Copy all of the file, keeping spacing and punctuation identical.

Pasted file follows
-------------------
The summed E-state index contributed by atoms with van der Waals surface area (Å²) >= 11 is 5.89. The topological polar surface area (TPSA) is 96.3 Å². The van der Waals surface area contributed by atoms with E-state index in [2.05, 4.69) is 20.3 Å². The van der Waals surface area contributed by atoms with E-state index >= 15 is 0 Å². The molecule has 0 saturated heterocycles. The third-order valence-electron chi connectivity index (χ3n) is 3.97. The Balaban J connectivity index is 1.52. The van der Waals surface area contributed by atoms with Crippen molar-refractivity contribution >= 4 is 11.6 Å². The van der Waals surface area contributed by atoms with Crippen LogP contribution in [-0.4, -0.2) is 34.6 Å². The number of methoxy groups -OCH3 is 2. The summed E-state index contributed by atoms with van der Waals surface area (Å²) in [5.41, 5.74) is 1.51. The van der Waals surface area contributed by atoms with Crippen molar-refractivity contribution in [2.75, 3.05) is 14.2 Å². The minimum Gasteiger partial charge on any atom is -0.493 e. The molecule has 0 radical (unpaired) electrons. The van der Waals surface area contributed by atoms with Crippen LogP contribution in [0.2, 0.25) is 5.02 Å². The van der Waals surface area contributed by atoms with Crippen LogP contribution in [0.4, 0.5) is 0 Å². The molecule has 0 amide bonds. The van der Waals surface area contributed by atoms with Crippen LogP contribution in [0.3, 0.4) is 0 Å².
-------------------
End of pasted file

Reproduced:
The summed E-state index contributed by atoms with van der Waals surface area (Å²) >= 11 is 5.89. The topological polar surface area (TPSA) is 96.3 Å². The van der Waals surface area contributed by atoms with E-state index in [2.05, 4.69) is 20.3 Å². The van der Waals surface area contributed by atoms with E-state index >= 15 is 0 Å². The molecule has 0 saturated heterocycles. The third-order valence-electron chi connectivity index (χ3n) is 3.97. The Balaban J connectivity index is 1.52. The van der Waals surface area contributed by atoms with Crippen molar-refractivity contribution >= 4 is 11.6 Å². The van der Waals surface area contributed by atoms with Crippen LogP contribution in [-0.4, -0.2) is 34.6 Å². The number of methoxy groups -OCH3 is 2. The summed E-state index contributed by atoms with van der Waals surface area (Å²) in [5.41, 5.74) is 1.51. The van der Waals surface area contributed by atoms with Crippen molar-refractivity contribution in [2.75, 3.05) is 14.2 Å². The minimum Gasteiger partial charge on any atom is -0.493 e. The molecule has 0 radical (unpaired) electrons. The van der Waals surface area contributed by atoms with Crippen LogP contribution in [0.2, 0.25) is 5.02 Å². The van der Waals surface area contributed by atoms with Crippen LogP contribution in [0.4, 0.5) is 0 Å². The molecule has 0 amide bonds. The van der Waals surface area contributed by atoms with Crippen LogP contribution in [0.3, 0.4) is 0 Å².